Aftermath of 1994 AMIA bombing
Aftermath of 1994 AMIA bombingReuters

Argentina's new government will not appeal a court's decision to strike down a deal with Iran over investigating the 1994 bombing of a Buenos Aires Jewish community center, The Associated Press reports, citing a government source. 

The country’s new President, Mauricio Macri, who took office on Thursday, is considered to be more pro-Israel than his predecessor, Cristina Fernandez, whose government had signed the agreement with Iran in 2013 and was planning to appeal the ruling. 

The memorandum of understanding would have created a joint "truth commission" made up of five independent judges from third-party countries to investigate the bombing. It would also have allowed for Iranian suspects in the case to be questioned. 

Argentina charges that the Hezbollah terror group carried out the attack under orders from Iran. Tehran's clerical regime denies the charges.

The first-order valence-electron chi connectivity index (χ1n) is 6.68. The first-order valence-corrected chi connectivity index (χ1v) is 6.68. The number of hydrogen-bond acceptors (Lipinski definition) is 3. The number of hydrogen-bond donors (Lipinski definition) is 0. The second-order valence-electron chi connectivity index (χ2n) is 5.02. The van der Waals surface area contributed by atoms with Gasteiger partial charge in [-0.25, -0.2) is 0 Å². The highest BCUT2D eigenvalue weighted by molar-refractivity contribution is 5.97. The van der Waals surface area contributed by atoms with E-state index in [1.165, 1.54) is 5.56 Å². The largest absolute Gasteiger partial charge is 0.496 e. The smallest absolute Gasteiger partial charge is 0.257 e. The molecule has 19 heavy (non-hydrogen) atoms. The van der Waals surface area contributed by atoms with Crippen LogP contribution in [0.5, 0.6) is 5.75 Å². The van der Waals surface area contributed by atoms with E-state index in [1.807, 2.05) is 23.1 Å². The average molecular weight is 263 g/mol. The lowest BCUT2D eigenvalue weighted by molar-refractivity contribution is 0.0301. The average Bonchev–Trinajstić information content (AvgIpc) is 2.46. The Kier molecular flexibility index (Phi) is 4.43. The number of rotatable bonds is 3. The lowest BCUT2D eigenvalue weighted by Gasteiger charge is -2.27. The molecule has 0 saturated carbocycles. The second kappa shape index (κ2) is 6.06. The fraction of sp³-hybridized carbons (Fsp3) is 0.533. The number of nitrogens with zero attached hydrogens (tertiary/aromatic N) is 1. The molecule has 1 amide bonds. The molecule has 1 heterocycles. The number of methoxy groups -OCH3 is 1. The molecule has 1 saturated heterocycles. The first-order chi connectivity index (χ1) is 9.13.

Argentine laws forbid trying suspects in absentia and Fernandez always maintained that, given these limitations, the memorandum was the only way to confirm whether Iran's government was behind the attack, as Argentine prosecutors have alleged. 

Leaders of Argentina's Jewish community, which at 300,000 people is the largest in Latin America, have criticized the accord. The American Jewish Committee, noted AP, compared it to "asking Nazi Germany to help establish the facts of Kristallnacht." 

A government source, who is familiar with the matter but declined to be named, told AP on Friday Buenos Aires would issue on Monday a news release making it clear it accepted the court's decision and would not seek to revive the deal. 

"This news is excellent, not only for the DAIA (Argentina's leading Jewish association) but also for Argentine society," DAIA President Julio Schlosser wrote in a statement quoted by the news agency.